| Therapeutic Dosages
| Therapeutic Uses
| Safety Issues
Diindolylmethane (DIM) is produced when the substance
(I3C) is digested. Indole-3-carbinol, found in broccoli and other vegetables, has shown considerable promise for
. Some of its benefits in this regard may occur after it is converted by the body to DIM.
DIM also has complex interactions with the hormone estrogen, which could lead to either positive or negative effects on cancer risk.
There is no dietary requirement for DIM. Good natural sources include broccoli, Brussels sprouts, cabbage, and cauliflower.
Manufacturers selling DIM products typically recommend about 500 to 1,000 mg daily. The optimal dose (if there is any) is not known.
hint that DIM is might help prevent various types of cancer, especially breast, cervical, prostate, and uterine cancer.
However, this evidence is far too preliminary to serve as the basis for recommending that anyone use DIM. As with many proposed cancer-preventing substances, there are also circumstances in which DIM might actually increase the risk of cancer.
Some of DIM’s apparent anticancer benefits appear to derive from its complex interactions with estrogen.
DIM appears to alter liver function in such a manner that an increased amount of estrogen becomes metabolized into inactive forms. In addition, DIN blocks certain effects of estrogen on cells; however, it may enhance other effects of estrogen. The overall effect is far too complex and poorly understood to be described as “balancing estrogen in the body,” which is what many websites say about DIM.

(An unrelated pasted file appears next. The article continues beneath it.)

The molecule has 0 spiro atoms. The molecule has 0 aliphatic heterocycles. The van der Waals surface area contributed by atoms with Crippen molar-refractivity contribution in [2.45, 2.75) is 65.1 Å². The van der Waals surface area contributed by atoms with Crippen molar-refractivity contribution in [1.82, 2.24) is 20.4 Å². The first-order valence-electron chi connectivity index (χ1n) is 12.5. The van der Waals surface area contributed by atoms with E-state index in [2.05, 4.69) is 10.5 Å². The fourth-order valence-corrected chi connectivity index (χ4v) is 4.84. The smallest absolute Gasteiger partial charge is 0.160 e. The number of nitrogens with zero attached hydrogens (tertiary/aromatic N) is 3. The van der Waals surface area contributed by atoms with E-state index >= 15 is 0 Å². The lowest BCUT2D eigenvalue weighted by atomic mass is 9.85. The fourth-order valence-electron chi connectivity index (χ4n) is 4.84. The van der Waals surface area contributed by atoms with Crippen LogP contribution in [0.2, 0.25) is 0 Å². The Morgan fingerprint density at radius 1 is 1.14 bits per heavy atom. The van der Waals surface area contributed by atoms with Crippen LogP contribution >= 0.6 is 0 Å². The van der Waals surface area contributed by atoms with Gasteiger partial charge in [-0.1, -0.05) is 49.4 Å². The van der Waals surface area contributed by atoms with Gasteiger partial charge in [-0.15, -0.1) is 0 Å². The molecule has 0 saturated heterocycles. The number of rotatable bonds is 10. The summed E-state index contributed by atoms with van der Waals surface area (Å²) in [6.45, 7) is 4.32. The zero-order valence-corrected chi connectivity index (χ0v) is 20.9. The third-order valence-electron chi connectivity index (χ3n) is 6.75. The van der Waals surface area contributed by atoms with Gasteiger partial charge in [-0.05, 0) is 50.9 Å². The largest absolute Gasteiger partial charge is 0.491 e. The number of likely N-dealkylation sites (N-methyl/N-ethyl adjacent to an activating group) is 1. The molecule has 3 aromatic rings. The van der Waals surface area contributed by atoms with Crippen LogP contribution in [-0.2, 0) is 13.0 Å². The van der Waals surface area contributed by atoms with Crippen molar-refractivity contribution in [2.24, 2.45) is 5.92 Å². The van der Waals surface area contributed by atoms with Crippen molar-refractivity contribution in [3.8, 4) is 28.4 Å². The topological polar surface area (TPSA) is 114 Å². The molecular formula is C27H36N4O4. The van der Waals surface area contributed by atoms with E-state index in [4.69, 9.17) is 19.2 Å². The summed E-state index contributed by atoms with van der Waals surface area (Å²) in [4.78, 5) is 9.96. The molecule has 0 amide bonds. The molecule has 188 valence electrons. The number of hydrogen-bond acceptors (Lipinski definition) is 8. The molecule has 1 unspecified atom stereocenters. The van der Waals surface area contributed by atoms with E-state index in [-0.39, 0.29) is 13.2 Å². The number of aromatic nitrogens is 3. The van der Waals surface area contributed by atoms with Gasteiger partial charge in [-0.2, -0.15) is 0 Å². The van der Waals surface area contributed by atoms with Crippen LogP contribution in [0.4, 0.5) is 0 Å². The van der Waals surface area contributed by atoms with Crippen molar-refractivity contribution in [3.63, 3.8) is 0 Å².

DIM also appears to have an anti-testosterone effect, which could make it helpful for preventing or treating breast cancer.
Again, on some websites this effect has been over-optimistically termed “balancing testosterone levels.”
Highly preliminary evidence hints that DIM may offer benefit for diseases caused by human papilloma virus (HPV). These include
and respiratory papillomatosis.
According to some manufacturers, DIM can enhance
in men or
, and also
enhance sports performance
. However, there is no evidence that it actually works.
DIM is thought to be a relatively nontoxic substance. However, comprehensive safety studies have not been completed. Due to DIM’s complex interactions with estrogen and testosterone, it has the potential for causing hormonal disturbances. Safety in young children, pregnant or nursing women, or people with severe liver or kidney disease has not been established.
Although there are no known drug interactions with DIM, the substance has shown considerable potential for interacting with many medications.
For this reason, we recommend that if you use any medication that is critical for your health, do not use DIM except under a physician's supervision.